Monday, December 19, 2011

Texas Chili dun have beans!

Since I last wrote, Fetus has made his entrance into the world.  Meet Max:

He’s two months now, and a doll.  He's like a camel, or his eyes are at least; big dark eyes with long lashes.  For those interested, the labor was 7 hours long (less than half of how long it took to get his sister out).  I was quite rudely woken up at 2am with regular contractions and he was out at 9:10.  I had been, as it turns out, 4 cm dilated before labor even started.  Five minutes of pushing.  It was as smooth a labor and delivery as I could have hoped for.

But enough about that.  This is a food blog and placentas need not apply.  (I’m honestly not sure I would be into that.  Eating it, I mean.)  So anyway, I love Top Chef.  My husband doesn’t.  What irritates him most appears to be the portions that appear in fine dining.  “I’m hungry!  Where’s the rest of the food?  I wanna be fed!”  While I have never fine dined like the kind of fine dining they often do on Top Chef, he has.  He always felt hungry afterwards.  So he has a modicum of contempt for the whole thing, for poor Padma Lakshmi (“She’s not a chef.  Why the hell should they listen to her?”), for reality shows in general.  (He’s forever getting on my case about reality shows.)  “You make ze meal!  And zen we eat eet!  And zen ve jodge you!”  Unfortunately, Top Chef is not something that we can enjoy together.

So he didn’t see the recent chili cook off episode with me.  I first made chili about two years ago.  I found a recipe for it in the New York Metro (a free newspaper that workers near subway station exits press on you every weekday morning).  I’ve been unable to find that recipe again since, which is unfortunate because that chili was BADASS.  It was pretty dark, so it probably called for more chili powder and cumin than I’ve gotten into the habit of using, but it was really good.

The thing about this Top Chef episode was that this season they are in Texas, and as locals were so eager to point out (bless their Texy souls), Texas chili does NOT have beans in it.   That first recipe I used called for beans and meat, and I always put both in my chili.  I like it that way.  I think it’s hearty.  In fact I don’t think I’ve ever had chili without beans; but then again, I’m a damn Yank.

Nevertheless, I like to think of chili the same way I think of stew; an amalgamation of a bunch of different things.  The more stuff, I think, the better.  This chili that I made the other day was more…amalgamated than usual.

That there is spaghetti sauce, chopped onion, red kidney beans, and corn - a new addition.  The hubs requested corn, so I decided to throw it into the chili instead of serving on the side.  Made it rather sweet.

And here are two of my loves, my kitchen mainstays.  Sofrito and recaito are flavored bases often used in Hispanic cooking; I have a tendency to use them often.  Sofrito is, as you can see if you squint, a tomato base, and recaito is a cilantro base.  About a tablespoon of each glopped onto half of what I cook packs a nice wallop.  (These bases are what give yellow Spanish rice its flavor and what makes it yellow.  Took me forever to figure that one out.)  Snootier Puerto Rican cooks will yap about how they make their own from scratch, but I'm not quite there yet.  Store bought does just fine for now.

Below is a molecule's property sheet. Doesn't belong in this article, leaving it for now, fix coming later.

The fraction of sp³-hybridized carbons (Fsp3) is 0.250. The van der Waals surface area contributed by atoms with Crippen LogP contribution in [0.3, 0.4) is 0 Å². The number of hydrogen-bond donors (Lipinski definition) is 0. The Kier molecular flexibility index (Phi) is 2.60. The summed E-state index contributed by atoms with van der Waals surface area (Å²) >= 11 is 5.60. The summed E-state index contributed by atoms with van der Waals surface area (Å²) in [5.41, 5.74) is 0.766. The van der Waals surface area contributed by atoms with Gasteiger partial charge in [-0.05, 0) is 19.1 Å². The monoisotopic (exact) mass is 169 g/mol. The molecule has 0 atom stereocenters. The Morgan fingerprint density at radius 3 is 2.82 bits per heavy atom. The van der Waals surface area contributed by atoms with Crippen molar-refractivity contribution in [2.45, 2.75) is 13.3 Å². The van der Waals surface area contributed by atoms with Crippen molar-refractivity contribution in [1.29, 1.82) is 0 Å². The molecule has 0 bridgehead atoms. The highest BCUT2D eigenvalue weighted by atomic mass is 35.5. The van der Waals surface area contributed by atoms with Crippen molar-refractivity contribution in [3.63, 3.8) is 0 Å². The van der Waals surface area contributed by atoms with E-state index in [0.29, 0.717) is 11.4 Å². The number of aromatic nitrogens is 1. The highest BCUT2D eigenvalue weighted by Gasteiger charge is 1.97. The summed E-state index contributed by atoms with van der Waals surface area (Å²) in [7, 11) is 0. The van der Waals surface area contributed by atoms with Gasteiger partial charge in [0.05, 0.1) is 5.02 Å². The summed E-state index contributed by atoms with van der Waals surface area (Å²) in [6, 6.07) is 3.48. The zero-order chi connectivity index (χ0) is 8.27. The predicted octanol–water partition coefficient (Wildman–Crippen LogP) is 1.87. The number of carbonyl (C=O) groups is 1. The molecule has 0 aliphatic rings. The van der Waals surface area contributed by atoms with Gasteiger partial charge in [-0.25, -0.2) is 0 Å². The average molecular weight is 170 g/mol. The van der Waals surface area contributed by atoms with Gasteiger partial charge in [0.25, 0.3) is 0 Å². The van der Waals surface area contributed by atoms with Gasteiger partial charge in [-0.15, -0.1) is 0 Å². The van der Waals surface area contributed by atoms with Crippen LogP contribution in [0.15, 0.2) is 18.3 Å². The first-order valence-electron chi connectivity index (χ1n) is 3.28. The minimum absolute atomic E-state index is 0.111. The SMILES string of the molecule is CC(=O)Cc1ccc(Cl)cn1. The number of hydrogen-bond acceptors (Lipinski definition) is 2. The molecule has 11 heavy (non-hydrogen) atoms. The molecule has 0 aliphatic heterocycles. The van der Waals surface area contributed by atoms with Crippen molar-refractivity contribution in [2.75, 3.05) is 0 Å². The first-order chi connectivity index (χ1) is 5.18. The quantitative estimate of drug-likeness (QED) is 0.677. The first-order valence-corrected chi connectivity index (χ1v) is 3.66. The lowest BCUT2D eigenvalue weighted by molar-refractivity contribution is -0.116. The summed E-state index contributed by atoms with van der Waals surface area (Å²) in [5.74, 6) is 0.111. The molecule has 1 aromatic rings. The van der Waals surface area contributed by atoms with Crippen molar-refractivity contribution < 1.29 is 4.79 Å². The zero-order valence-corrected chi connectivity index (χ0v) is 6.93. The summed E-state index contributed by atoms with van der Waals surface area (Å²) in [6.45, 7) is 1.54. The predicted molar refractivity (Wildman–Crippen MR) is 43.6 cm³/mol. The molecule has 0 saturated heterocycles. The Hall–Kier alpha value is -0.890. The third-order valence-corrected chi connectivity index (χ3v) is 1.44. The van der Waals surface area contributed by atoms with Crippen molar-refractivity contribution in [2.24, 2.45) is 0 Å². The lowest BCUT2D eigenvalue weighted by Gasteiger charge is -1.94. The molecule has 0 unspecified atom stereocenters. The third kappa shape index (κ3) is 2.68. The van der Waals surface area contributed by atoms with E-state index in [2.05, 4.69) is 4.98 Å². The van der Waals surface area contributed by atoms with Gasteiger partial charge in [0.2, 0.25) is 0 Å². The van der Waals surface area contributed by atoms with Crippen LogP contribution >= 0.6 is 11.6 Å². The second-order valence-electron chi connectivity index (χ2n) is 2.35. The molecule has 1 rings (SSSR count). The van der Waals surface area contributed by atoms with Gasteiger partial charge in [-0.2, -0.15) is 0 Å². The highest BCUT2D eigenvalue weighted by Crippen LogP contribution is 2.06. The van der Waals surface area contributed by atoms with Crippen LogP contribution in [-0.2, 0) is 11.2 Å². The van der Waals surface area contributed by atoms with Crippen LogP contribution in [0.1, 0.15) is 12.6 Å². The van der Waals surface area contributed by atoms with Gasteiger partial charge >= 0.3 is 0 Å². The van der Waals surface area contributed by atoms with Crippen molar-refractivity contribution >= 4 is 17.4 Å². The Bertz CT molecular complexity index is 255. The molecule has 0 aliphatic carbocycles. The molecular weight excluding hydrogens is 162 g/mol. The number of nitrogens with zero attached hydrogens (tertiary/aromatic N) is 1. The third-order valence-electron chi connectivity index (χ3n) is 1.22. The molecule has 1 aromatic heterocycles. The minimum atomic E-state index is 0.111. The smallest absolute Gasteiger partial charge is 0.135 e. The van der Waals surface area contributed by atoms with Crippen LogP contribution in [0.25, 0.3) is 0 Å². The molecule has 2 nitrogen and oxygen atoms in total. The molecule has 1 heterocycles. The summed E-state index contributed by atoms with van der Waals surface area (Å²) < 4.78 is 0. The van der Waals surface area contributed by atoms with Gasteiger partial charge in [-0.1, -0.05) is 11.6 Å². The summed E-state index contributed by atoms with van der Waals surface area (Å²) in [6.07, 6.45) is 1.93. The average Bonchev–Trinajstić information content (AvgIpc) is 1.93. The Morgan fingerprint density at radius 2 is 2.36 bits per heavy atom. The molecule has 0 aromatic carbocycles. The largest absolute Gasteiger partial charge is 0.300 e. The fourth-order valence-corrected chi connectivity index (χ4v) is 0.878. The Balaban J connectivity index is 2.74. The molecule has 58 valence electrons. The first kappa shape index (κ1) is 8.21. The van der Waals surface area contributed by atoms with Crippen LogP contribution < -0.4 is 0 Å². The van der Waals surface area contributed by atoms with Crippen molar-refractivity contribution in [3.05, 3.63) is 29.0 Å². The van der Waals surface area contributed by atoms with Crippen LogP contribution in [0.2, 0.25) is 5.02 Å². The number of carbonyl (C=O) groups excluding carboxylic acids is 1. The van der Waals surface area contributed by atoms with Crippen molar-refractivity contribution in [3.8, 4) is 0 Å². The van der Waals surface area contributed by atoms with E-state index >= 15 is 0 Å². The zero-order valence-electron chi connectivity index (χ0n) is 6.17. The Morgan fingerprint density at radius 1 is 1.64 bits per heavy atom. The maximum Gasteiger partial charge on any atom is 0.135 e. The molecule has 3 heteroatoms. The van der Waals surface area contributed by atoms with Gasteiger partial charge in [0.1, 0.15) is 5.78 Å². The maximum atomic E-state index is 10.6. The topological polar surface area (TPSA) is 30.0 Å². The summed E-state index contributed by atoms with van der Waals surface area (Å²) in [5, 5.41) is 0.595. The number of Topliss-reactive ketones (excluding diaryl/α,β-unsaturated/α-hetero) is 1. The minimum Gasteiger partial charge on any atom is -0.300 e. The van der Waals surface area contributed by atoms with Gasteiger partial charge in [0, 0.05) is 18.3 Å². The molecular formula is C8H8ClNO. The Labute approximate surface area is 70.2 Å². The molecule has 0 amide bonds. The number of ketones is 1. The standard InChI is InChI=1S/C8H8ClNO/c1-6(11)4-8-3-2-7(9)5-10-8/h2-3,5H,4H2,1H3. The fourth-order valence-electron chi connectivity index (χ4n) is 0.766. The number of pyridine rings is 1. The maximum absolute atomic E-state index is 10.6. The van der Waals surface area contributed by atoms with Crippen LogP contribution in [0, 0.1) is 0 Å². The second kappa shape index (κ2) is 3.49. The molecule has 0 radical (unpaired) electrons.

Here's an interesting one: our friend Celery.  (My mother in law has recently been trying to get me to drink Cel-ray, which is apparently a celery flavored soda.  She keeps saying it's good; I keep saying I'll take her word for it.)  I don't really use celery a lot; usually only in chicken soup when I'm sick.  But I had some left over from the last time I made said soup, and I was using a lot more vegetables in this here chili, so why the hell not.

I also used some chopped garlic (the little jarred type):

Yes, I'm too lazy to use fresh garlic.  I find that when I buy it fresh I don't use it fast enough.

Observe: the Sodium Collection.  What I seasoned the chili with, and, indeed, what I season almost everything with (except for the Murphy's Oil Soap in the background that I just realized is there....).  I'm like Giada; "a little bit of salt and a little bit of pepper" goes into practically everything.  Sea salt is healthy right?....

And now THE HUNK OF GROUND BEEF!  What meat eater doesn't like a hunk of ground beef?  I would have liked to use ground pork, which I've used as a burger before and I found it surprisingly lean and yummier than I expected, but I only had le boeuf.  I usually smoosh it up with my fingers and season it a bit before browning, but I was lazy that day.  And also hungry. 

I do not, sadly have a picture of the finished product, because it, well, got eated pretty quick and I forgot to take a picture of it before it got devoured.  You know, I didn't hate it, buuuut I didn't love it either.  It was a little too vegetable-y.  I think I'll skip the celery next time.

Next time I'll write about that most fearsome of creatures: the Lobster.


  1. I love Top Chef! But I kind of agree with hubby. I know I would be left hungry if I ate one of those dishes. If I go to a fine dinning restaurant (which I never do) I would feel like I get ripped off thinking where is the rest of my food! LOL

    And Sofrito FTW! Forget those people that say you need to make your own. Store bought works just as well. Though I've never tried the Goya one. We always Buy Don To~o but I doubt you have that in NYC. LOL

  2. Store bought rules right?? I was talking to a lady about it once and she was like "oh do you make it yourself? I do." and I was like "you can make it yourself?" o_o